This book was empowering and as a mom of a preteen daughter, I’m so happy I came across it. Welteroth is ambitious and I could only hope my own girl has an ounce of her passion.

American Predator: The Hunt for the Most Meticulour Serial Killer of the 21st Century by: Maureen Callahan (Viking) – Pub Date: July 2, 2019

While I feel a little weird about this book being in my Top 10 of the year, it was so well done! I’ll Be Gone in the Dark was the more popular choice in the true crime genre this year, but I preferred this one!

Life Will Be the Death of Me…And You Too! by: Chelsea Handler (Spiegel & Grau) – Pub Date: April 9, 2019

I didn’t expect to like this one as much as I did. While we all know Handler as a comedian, she is very vulnerable and raw as she talks about her recent journey. I recommend this one on audiobook as Handler gets emotional at times and it really adds so much to the story!

The Moment of Lift: How Empowering Women Changes the World by: Melina Gates (Flatiron) – Pub Date: April 23, 2019

Bill and Melinda Gates are generous people and I liked hearing this perspective from Melinda. She believes (and I do too!) that as we empower women, the world begins to change in a more positive direction.

I absolutely love nonfiction and I’m always looking for recommendations. Feel free to leave me a comment of your favor nonfiction reads!

Top 10 Audiobooks of 2019

Screen Shot 2019-12-15 at 8.26.09 PM(Be sure to check out the promotional link I have at the bottom of this post! #partner

Daisy Jones and The Six by: Taylor Jenkins Reid

  • I read this book twice this year – one in print format and once on audio. Both formats were equally fantastic; you can’t go wrong with this one. TJR proves her writing giftedness by crafting a story with snippets of various people’s points of view in a unique and intriguing style. The last 50 pages were so brilliant and beautiful to me; I didn’t see the twist coming. I felt all the feels and I took a sigh when I finished. It’s just one of those books. No doubt about it: this is one of my favorite books of the year!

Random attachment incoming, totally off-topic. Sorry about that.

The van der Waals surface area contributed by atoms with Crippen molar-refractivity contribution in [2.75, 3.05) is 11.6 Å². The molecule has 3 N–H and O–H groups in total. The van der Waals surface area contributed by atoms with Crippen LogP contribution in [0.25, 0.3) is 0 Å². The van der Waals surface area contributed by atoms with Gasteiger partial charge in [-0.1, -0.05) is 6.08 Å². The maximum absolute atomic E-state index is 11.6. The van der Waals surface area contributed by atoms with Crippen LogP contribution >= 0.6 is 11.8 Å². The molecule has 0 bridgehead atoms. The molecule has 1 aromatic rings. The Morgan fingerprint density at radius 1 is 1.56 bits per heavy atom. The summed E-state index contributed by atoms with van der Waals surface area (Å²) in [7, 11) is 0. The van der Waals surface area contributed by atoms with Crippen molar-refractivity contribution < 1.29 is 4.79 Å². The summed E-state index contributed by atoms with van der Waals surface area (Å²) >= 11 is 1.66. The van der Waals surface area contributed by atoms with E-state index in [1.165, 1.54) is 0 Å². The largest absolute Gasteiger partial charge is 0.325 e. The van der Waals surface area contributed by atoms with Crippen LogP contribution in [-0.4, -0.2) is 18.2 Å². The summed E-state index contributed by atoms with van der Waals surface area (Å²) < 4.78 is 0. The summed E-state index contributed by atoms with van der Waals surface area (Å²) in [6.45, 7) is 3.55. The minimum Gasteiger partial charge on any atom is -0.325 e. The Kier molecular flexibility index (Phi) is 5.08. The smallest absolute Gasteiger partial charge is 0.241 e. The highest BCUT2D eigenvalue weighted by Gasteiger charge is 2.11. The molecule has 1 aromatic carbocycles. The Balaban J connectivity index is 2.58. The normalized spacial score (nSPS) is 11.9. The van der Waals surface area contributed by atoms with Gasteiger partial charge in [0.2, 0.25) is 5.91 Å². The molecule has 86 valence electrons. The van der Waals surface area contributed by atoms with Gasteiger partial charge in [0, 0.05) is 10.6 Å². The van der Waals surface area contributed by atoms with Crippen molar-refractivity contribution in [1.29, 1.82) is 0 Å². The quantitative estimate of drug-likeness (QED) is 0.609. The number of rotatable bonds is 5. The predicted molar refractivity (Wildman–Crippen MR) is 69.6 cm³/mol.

Tiny Beautiful Things: Advice on Love and Life From Dear Sugar by: Cheryl Strayed

  • Sarah (Sarah’s Book Shelves) recommended TINY BEAUTIFUL THINGS to me and said it’s one of her favorites…and I’d have to agree! Within a few minutes of listening to this book, I ordered the hard copy where it will live on my favorites shelf forever (if that’s not a testament to how good it is, than what is?!!?). Strayd’s advice is relevant to all and I think everyone can find nuggets of truth relative to their own situations in each of the letters Strayd answers. I’m sure my copy will be highlighted and underlined and perused many times for years to come!

With the Fire on High by: Elizabeth Acevedo

  • I loved this book about a teenage mom trying to finish high school and raise her daughter alongside her grandma. The food descriptions had me salivating and also made me wish I understood food combinations so I could make meals like the ones described. Though it’s a little idealistic at times, I still found myself so connected to the characters and the story. And as a grown adult I felt admiration for the way Emoni conducted herself and for her determination to put her daughter first.

More Than Enough: Claiming Space for Who You Are (No Matter What They Say) by: Elaine Welteroth

  • This book is a gem. Welteroth narrarates her own story (with cameos from her mom and dad, too) and I think that added to the overall impact for me. I could only hope to raise my own daughter with half the grit and determination that Welteroth has. She is fire and I’m inspired! Welteroth’s passionate drive make me jealous. When she was met with roadblocks she barreled through them and tried even harder just to be able to prove others wrong. She has a backbone and stood up to racist comments, and also offered incredible insight to those experiences. (Don’t miss the end of the audiobook where Welteroth has a conversation with her parents; it is PURE GOLD! I just love this little family and I can fully understand how Welteroth became the amazing individual she is!)